This leads us to a third phase of Paul’s explanation of the mystery: “...through the church the wisdom of God in its rich variety might now be made known.” (v. 10).

This means that it is our task, as believers, to fulfill Jesus’ great commissioning to preach the gospel to everyone everywhere. God’s mystery is that He has chosen us for the job. Unless we do the work it will not be done. But quite often the church has been the problem and not the solution. As in the time of Queen Elisabeth, the divided, political, and heretical church was not able to tell anyone, or model anything of the good news of salvation. Still today, we sometimes trip over ourselves and miss doing the thing that we were primarily created to do. Sometimes it is amazing that anyone is attracted to us at all.

However, folks love the story of Jesus. It is just his reluctant messengers that turn them off. What a marvelous story it is. A child is born into poverty, he grows up to be a shining example of purity and goodness, folks by the thousands came to here his sermons, but in the end the rulers of government had him executed on a cruel cross. Folks can identify with suffering, for we all know his pain. We can understand that a price had to be paid and we can believe that the sinless lamb was sacrificed for the atonement of our human sin. And again we humans are thrilled by the story of resurrection, and life everlasting. No wonder that the world is attracted to Jesus! Too bad that many miss it because of the muffled message of his Church.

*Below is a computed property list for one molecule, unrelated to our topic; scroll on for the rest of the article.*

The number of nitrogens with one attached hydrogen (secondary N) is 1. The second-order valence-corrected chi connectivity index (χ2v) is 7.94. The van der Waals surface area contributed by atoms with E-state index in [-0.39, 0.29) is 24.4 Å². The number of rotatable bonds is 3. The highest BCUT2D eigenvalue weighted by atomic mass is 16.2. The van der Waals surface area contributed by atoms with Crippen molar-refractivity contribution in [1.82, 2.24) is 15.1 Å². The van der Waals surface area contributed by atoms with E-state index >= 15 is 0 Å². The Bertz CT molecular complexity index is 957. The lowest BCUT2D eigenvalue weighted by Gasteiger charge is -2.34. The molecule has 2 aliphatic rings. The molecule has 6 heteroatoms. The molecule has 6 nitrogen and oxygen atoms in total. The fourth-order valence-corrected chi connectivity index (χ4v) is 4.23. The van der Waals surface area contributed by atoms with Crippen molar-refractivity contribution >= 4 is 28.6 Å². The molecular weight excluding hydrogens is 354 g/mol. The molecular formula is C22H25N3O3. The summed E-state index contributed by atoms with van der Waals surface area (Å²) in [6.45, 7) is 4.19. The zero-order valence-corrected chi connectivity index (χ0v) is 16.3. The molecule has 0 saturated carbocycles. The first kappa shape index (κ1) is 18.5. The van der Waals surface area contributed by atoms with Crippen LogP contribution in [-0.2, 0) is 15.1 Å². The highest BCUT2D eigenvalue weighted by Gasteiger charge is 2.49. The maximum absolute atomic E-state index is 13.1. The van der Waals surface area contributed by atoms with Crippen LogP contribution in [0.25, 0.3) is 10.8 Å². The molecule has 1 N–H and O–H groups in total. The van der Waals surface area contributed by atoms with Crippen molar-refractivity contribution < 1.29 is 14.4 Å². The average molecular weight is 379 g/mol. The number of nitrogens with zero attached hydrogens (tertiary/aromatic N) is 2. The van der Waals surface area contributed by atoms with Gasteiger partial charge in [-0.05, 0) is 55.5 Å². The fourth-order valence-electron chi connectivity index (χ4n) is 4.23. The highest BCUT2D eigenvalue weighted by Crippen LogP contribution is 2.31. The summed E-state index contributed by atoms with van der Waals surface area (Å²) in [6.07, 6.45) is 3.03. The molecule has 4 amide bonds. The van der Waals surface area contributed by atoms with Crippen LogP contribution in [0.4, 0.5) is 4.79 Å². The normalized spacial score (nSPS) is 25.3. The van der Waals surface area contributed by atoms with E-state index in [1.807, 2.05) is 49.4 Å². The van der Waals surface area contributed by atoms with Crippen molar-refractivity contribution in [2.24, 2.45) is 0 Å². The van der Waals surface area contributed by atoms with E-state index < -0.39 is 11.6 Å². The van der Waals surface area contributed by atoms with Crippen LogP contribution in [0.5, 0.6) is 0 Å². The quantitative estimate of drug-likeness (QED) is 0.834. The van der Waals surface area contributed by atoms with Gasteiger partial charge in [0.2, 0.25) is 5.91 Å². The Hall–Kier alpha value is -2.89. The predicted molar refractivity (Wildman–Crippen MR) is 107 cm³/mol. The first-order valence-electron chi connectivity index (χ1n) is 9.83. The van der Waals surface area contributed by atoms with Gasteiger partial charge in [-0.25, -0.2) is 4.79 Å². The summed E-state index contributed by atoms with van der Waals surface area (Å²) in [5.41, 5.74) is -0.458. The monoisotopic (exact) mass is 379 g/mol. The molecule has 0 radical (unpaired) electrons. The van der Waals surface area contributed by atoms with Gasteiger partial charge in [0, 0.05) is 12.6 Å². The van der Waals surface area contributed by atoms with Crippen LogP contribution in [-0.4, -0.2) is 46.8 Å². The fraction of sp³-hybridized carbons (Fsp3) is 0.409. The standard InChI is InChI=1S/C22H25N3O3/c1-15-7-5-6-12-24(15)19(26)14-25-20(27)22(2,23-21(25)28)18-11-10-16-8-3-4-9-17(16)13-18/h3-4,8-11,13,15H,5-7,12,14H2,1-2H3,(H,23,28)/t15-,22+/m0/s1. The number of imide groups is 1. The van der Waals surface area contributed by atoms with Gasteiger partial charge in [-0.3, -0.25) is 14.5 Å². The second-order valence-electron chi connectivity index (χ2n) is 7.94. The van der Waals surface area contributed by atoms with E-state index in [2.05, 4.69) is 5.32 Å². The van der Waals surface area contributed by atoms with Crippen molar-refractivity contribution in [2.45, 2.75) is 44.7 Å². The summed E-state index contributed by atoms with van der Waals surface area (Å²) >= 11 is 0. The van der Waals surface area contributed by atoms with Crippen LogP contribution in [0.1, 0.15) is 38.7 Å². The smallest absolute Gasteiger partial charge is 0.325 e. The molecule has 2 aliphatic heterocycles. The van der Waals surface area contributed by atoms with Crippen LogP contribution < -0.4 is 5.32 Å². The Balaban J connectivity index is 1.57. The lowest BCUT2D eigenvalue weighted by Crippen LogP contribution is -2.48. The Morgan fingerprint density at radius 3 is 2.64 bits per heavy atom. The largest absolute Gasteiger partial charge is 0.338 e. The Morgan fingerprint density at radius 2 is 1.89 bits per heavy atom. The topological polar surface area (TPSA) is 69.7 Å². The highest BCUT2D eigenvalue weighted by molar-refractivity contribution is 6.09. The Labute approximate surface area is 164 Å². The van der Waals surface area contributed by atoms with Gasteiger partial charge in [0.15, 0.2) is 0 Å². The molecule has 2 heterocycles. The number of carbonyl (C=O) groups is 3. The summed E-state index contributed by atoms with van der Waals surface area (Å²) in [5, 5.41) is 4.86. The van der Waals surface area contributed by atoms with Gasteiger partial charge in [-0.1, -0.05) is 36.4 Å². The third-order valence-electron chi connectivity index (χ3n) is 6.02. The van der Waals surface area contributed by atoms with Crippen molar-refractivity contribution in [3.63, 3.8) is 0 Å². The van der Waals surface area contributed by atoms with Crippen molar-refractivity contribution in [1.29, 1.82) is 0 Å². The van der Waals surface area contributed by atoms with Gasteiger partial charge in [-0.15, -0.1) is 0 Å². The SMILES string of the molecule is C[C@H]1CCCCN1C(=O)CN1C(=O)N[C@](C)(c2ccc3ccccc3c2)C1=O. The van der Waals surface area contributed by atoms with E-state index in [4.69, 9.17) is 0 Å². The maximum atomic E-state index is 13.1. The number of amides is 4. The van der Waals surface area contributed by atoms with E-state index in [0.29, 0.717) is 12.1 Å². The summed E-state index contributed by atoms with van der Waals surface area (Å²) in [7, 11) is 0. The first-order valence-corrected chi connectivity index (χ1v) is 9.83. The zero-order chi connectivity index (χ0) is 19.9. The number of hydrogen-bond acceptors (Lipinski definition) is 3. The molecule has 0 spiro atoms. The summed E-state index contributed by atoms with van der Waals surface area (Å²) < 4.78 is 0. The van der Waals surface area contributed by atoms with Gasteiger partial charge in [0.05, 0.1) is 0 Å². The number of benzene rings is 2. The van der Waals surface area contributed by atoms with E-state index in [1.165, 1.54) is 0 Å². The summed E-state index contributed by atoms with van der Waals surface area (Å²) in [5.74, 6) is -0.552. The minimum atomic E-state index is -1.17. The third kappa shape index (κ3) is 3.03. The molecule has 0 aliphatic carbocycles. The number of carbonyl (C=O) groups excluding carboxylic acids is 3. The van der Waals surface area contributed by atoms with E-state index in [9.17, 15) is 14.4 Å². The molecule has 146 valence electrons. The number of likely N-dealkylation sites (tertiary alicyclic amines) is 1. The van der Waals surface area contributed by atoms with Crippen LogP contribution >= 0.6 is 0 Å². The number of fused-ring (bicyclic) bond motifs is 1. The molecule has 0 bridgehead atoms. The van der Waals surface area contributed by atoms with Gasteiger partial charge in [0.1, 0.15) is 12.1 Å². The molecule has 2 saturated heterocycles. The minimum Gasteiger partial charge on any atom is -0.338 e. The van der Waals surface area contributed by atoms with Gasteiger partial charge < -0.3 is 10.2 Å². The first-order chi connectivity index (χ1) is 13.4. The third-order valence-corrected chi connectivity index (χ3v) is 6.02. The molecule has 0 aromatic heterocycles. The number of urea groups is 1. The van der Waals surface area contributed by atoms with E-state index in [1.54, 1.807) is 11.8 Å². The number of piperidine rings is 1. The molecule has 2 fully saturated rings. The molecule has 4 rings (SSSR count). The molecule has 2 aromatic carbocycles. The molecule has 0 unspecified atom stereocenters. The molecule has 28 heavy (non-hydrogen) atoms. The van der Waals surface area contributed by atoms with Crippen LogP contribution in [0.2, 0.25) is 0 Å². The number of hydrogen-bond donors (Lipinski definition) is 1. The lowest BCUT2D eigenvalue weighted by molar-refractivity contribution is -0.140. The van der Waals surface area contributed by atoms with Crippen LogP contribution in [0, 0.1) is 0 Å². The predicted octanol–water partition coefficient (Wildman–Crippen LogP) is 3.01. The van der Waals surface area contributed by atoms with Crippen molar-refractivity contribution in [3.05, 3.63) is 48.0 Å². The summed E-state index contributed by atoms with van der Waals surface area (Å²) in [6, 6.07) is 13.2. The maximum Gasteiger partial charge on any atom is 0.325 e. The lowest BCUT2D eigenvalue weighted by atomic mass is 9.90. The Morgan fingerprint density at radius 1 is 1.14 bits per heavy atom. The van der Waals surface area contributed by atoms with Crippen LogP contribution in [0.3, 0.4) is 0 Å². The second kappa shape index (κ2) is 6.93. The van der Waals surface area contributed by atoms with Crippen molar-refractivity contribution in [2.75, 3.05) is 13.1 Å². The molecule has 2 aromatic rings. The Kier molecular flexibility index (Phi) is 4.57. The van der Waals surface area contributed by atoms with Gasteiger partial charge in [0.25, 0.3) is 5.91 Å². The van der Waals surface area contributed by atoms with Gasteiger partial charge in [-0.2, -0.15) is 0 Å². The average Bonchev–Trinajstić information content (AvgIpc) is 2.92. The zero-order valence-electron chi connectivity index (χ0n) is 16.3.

It’s not right that this glorious good news should be hidden again. God meant for the mystery to be revealed to all people everywhere. But some of us just don’t get it, do we? We stand and sing with gusto the old hymn, Standing on the Promises,” But we continue just sitting on the premises of the Church. All we seemingly want is a good feeling, or a hope that God is going to make an exception in our case. Many church going folks spend the first six days of the week sowing their wild oats, then go to church on Sunday and pray for a crop failure. Many “in name only” Christianettes only go to church when they have a problem. They think of the church as an ambulance for the sick, and do not see their own need for it. But in our higher moments we know that we do have a wonderful story to tell to the nations and that it is our calling to go tell it on every mountain.

What do we need to do to free ourselves of the barnacles that have inhibited our witness?

Donna went to Centennial Olympic Park and handed out printed invitations to young people to come to a party in our church gym. Then last week she proposed putting our Web Site on a broader domain so that thousands more could hit on our site. Phyllis spent three months rehearsing our children in a Christmas play, and who knows what an impact that had on them and us. Maralyn volunteered 15 hours in our Midtown Assistance Center and Linda drove four hours round trip to keep the clothes closet open. Jack took two new guys to a men’s rally. What new ideas do you have to make the mystery known?

a sermon synopsis by C. Robert Allred, Th.D., Pastor

1/3/99, Epiphany Sunday, Year A